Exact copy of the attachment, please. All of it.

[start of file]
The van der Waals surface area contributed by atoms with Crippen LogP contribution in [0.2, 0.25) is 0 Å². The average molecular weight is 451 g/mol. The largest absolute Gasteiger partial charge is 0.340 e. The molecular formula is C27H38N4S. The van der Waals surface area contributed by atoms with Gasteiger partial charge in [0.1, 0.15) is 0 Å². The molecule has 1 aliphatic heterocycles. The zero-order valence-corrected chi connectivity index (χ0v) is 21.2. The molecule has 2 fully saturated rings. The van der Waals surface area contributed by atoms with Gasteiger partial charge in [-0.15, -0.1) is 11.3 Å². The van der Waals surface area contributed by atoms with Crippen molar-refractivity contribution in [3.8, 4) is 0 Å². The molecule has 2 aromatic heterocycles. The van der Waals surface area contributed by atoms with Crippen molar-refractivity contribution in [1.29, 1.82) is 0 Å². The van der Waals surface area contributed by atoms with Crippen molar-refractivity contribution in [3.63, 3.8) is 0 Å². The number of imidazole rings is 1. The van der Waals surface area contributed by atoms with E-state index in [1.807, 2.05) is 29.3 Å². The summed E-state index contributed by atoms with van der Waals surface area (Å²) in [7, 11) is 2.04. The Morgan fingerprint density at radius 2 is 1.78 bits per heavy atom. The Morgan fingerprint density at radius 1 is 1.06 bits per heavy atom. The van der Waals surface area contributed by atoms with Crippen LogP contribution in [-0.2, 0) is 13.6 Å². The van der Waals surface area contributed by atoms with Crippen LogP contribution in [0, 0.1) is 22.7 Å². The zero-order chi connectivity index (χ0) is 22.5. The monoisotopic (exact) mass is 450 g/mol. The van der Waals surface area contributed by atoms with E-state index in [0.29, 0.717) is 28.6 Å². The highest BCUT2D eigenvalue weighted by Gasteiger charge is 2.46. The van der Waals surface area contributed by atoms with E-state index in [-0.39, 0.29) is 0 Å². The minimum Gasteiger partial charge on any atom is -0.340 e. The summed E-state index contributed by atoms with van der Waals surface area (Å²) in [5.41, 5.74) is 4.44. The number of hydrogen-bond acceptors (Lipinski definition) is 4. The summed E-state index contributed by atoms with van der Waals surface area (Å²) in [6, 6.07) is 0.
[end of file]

The van der Waals surface area contributed by atoms with Crippen LogP contribution in [0.2, 0.25) is 0 Å². The average molecular weight is 451 g/mol. The largest absolute Gasteiger partial charge is 0.340 e. The molecular formula is C27H38N4S. The van der Waals surface area contributed by atoms with Gasteiger partial charge in [0.1, 0.15) is 0 Å². The molecule has 1 aliphatic heterocycles. The zero-order valence-corrected chi connectivity index (χ0v) is 21.2. The molecule has 2 fully saturated rings. The van der Waals surface area contributed by atoms with Gasteiger partial charge in [-0.15, -0.1) is 11.3 Å². The van der Waals surface area contributed by atoms with Crippen molar-refractivity contribution in [3.8, 4) is 0 Å². The molecule has 2 aromatic heterocycles. The van der Waals surface area contributed by atoms with Crippen molar-refractivity contribution in [1.29, 1.82) is 0 Å². The van der Waals surface area contributed by atoms with Crippen molar-refractivity contribution in [3.63, 3.8) is 0 Å². The number of imidazole rings is 1. The van der Waals surface area contributed by atoms with E-state index in [1.807, 2.05) is 29.3 Å². The summed E-state index contributed by atoms with van der Waals surface area (Å²) in [7, 11) is 2.04. The Morgan fingerprint density at radius 2 is 1.78 bits per heavy atom. The Morgan fingerprint density at radius 1 is 1.06 bits per heavy atom. The van der Waals surface area contributed by atoms with Crippen LogP contribution in [-0.2, 0) is 13.6 Å². The van der Waals surface area contributed by atoms with Crippen LogP contribution in [0, 0.1) is 22.7 Å². The zero-order chi connectivity index (χ0) is 22.5. The monoisotopic (exact) mass is 450 g/mol. The van der Waals surface area contributed by atoms with E-state index in [0.29, 0.717) is 28.6 Å². The highest BCUT2D eigenvalue weighted by Gasteiger charge is 2.46. The van der Waals surface area contributed by atoms with E-state index in [-0.39, 0.29) is 0 Å². The minimum Gasteiger partial charge on any atom is -0.340 e. The summed E-state index contributed by atoms with van der Waals surface area (Å²) in [5.41, 5.74) is 4.44. The number of hydrogen-bond acceptors (Lipinski definition) is 4. The summed E-state index contributed by atoms with van der Waals surface area (Å²) in [6, 6.07) is 0.